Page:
Hurricane Roslyn’s Impact

Hurricane Roslyn’s effect on Mexico’s society


Logan Fast

Hurricane Roslyn devastated Mexico’s west coast early Sunday morning, with winds reporting up to 120 miles per hour. The storm did not last very long on land, as it was downgraded to a tropical storm shortly after moving through. However, Accu Weather reports that at least 3 people have lost their lives. 

The storm also brought along heavy wind and rain to the state of Texas,  Fox 4 News reports, as well as winds being up to 60 mph in the south central states. 

Damaging wind gusts are the main threat with these storms, but a couple of tornadoes are also possible, also after dark. “The issue with severe weather at night, of course, it’s too dark to see anything, so if something does pop up, like a tornado, within any of this area, it’s going to be blowing through while you are sleeping,” FOX Weather meteorologist Britta Merwin explained.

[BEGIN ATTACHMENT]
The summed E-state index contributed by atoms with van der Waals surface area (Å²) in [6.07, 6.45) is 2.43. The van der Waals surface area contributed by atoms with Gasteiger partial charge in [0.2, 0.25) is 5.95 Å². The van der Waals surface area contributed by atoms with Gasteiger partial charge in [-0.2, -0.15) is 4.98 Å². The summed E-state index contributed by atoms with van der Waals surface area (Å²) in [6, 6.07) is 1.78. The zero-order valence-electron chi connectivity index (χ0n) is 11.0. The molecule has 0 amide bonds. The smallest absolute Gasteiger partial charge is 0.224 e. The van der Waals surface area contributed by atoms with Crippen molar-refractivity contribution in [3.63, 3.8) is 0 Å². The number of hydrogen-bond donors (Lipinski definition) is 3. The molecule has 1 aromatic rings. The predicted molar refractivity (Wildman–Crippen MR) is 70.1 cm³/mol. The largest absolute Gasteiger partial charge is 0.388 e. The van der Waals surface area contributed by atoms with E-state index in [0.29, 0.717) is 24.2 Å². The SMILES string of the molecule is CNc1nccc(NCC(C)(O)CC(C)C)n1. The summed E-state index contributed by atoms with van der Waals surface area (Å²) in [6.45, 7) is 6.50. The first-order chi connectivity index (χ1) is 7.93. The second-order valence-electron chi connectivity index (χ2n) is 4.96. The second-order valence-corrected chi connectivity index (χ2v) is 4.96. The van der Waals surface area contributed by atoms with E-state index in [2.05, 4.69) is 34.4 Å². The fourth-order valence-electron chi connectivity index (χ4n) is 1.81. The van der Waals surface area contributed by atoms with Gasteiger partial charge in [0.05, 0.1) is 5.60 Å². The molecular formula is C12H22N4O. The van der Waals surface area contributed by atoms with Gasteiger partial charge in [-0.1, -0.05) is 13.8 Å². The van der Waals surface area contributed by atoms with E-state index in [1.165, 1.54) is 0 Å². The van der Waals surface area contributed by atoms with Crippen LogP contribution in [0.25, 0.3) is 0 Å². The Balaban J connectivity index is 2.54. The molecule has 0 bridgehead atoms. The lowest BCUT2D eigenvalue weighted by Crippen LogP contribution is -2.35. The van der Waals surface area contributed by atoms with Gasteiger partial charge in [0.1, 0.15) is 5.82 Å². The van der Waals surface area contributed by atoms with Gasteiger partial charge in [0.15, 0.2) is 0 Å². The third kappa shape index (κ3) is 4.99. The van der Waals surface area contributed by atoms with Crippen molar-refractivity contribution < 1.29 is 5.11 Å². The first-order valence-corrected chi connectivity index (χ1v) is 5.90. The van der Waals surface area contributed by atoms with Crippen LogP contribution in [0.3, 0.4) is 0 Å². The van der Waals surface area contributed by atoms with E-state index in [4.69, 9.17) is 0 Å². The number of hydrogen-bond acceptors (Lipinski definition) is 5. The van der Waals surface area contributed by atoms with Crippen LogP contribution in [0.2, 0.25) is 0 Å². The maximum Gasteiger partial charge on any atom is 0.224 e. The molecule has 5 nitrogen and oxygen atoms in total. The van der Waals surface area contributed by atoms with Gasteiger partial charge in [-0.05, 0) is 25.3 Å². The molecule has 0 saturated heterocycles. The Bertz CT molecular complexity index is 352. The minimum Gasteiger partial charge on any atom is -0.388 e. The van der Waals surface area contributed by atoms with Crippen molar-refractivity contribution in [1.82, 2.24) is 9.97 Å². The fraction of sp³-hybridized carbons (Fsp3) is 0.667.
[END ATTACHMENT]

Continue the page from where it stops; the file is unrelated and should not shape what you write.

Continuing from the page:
Roslyn had maximum sustained winds of about 120 miles per hour when it made landfall on Sunday, according to the National Hurricane Center.

According to AP news, the storm made its initial landfall around the village of Santa Cruz at a fishing village, about 90 miles north of Puerto Vallarta. reports that Roslyn has been the strongest reported hurricane to hit the Eastern Pacific coast since Hurricane Patatria hit in October, of 2015.

Roslyn has caused dangerous rip tides and rising ocean levels across the coast and it will continue to be unsafe to be near the beach for the coming weeks.